The world seemed darkened by his absence. There was an emptiness so great that at times I thought I could not bear it. At his funeral, the minister told me that all he had been to me still lived. He said if I listened I could hear what my father's response would be to any concern I needed to bring him. But after I left the small country town where he lived and returned to the large city where I was making my way, I never once heard his voice. Never once. That troubled me deeply. When I was worried about leaving one job for another¯something I would have talked over with my dad¯I tried to imagine that we were sitting in his barn having one of our "life-talks," as my mother used to call them. But there was only silence and the image of me alone, waiting and profoundly sad.
Although I worked in the city, my wife and I bought an old farmhouse on a few acres of land some forty miles away. It had a pond where I could teach my son to fish and a meadow where we could work our dog.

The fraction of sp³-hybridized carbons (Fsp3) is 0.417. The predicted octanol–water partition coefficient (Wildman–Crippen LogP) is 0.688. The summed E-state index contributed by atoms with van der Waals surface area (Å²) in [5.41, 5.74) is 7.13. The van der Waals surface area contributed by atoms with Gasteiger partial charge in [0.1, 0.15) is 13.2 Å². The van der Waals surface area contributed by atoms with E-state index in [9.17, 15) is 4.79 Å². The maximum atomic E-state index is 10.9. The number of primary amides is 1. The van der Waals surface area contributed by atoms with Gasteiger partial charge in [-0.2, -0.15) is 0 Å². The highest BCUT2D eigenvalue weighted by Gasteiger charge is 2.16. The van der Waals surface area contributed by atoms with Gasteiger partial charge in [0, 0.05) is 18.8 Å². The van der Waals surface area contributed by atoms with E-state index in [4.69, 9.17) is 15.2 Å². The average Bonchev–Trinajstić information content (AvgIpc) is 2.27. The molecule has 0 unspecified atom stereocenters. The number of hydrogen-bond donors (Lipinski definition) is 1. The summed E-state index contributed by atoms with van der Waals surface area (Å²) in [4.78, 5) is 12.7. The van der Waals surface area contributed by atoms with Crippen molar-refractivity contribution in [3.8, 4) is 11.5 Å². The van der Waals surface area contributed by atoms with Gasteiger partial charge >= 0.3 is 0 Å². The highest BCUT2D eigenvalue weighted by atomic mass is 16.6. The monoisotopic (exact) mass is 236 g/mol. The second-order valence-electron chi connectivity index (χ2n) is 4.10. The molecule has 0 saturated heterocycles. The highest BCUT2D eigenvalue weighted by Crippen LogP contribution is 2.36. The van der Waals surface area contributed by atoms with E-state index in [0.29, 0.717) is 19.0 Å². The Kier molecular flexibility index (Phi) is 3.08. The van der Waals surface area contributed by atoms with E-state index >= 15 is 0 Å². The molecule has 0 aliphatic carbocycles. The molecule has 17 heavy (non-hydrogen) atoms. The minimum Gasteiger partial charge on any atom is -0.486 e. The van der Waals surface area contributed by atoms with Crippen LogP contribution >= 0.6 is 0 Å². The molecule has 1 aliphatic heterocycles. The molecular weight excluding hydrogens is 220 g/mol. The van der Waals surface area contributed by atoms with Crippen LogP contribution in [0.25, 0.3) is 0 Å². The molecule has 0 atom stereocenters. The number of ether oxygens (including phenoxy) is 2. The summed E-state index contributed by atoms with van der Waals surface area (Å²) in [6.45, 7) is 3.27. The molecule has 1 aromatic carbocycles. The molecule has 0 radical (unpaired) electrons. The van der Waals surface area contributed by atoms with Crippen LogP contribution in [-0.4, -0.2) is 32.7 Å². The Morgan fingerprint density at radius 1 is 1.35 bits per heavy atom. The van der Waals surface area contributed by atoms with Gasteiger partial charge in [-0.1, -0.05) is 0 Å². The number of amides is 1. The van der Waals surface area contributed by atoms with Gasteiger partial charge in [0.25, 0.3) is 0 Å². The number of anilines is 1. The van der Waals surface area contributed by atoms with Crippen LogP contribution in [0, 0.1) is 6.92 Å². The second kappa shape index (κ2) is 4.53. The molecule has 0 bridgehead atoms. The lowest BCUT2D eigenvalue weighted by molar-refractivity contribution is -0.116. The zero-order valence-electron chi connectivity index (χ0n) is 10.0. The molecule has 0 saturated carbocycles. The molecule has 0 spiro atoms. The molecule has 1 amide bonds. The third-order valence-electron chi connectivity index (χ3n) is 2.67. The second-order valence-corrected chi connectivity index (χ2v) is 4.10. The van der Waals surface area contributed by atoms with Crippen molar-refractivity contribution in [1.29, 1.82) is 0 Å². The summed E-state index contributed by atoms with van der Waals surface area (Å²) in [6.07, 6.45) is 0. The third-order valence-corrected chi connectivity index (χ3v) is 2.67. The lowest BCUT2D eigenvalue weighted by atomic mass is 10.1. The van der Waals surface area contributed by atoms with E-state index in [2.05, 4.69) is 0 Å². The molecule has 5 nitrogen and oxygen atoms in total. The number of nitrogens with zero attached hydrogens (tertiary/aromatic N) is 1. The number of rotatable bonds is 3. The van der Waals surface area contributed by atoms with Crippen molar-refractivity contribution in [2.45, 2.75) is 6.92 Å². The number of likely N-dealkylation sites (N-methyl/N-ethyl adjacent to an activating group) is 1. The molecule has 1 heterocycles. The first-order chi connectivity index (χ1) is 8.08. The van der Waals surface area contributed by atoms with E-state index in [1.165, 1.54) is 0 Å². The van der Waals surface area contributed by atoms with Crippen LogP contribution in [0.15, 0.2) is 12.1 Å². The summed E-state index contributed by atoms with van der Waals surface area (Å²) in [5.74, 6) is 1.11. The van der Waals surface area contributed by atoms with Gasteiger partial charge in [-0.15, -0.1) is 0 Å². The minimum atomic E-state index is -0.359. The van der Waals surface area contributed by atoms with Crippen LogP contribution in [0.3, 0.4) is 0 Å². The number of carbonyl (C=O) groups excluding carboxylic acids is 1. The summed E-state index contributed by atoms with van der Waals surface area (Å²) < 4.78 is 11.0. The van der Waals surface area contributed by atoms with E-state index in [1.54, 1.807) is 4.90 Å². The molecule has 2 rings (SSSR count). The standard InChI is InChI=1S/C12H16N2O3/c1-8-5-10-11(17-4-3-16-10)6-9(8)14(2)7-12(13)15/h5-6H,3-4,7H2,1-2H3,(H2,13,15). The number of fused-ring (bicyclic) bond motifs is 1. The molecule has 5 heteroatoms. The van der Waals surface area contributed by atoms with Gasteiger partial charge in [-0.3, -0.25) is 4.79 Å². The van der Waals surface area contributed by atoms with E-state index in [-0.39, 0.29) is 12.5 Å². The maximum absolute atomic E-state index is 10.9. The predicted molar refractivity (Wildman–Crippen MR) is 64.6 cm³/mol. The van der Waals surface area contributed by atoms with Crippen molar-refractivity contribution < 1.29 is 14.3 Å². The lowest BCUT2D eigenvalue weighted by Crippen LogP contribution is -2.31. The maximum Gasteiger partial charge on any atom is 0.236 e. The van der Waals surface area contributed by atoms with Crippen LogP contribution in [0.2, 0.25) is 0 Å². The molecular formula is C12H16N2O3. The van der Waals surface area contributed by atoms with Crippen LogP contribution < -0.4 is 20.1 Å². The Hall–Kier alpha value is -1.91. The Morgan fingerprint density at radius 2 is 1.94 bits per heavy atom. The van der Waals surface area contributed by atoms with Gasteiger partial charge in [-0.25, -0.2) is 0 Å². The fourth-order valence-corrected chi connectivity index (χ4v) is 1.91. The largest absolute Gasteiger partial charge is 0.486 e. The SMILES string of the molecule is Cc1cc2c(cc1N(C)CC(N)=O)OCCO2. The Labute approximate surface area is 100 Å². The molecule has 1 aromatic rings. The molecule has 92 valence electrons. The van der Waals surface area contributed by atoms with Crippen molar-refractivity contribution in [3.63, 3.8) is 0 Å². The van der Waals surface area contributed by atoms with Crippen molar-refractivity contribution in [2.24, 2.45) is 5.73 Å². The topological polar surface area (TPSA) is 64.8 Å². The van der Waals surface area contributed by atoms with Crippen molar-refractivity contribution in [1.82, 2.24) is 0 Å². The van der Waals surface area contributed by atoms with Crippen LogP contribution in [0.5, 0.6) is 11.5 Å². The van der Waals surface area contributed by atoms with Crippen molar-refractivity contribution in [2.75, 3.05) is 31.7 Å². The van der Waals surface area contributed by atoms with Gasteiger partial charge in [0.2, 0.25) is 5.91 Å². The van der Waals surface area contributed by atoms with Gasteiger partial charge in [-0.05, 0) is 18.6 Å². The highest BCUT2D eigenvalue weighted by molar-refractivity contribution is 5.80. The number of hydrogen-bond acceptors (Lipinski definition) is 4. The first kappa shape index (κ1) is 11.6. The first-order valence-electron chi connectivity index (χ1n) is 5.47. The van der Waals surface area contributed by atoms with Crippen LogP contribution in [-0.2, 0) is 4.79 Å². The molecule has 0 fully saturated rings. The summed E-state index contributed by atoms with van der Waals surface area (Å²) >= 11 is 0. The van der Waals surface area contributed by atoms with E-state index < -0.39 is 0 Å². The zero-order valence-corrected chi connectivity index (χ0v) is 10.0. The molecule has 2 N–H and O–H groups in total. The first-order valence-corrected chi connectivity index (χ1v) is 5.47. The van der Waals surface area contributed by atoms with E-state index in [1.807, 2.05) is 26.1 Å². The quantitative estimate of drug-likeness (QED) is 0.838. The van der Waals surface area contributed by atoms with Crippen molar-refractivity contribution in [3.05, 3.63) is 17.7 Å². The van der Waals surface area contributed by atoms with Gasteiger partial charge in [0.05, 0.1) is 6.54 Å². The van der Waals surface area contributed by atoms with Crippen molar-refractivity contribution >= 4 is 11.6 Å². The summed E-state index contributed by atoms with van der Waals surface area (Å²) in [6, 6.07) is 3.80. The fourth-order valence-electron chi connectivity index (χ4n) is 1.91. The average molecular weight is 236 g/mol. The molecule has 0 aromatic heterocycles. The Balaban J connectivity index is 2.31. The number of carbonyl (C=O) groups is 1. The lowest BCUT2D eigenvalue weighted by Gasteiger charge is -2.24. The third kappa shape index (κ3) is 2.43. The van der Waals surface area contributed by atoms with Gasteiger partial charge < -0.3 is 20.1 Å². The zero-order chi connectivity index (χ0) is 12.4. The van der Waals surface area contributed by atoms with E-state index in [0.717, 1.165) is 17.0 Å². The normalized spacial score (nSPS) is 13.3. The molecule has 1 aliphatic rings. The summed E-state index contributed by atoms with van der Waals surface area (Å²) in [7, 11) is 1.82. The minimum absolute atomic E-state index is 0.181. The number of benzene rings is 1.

One day during the same dreadful winter that I lost my father, I set out with my young son to do a few errands. We drove out into the country to look at some antique dining room chairs I was thinking of buying as a surprise for my wife. I said we'd be home by suppertime. We had gone a few miles when my son saw deer grazing just beyond the edge of a parking lot that belonged to our country church. I pulled in the lot, turned off the engine and let the car glide as close to the deer as I could without spooking them.
A buck and three does rummaged in the snow for grass and leaves. They occasionally raised their heads and took a long slow read of the air. They knew, of course, we were there. They just wanted to be certain they were safe.
We were as still as we could be and watched them for some time. When I took my son's hand and turned around to leave, I saw a pall of smoke coming from under the hood of my car. We stopped in our tracks. Oh God, I thought, the engine is on fire. And I am alone with a child in the middle of winter in the middle of nowhere. I did not have a cell phone.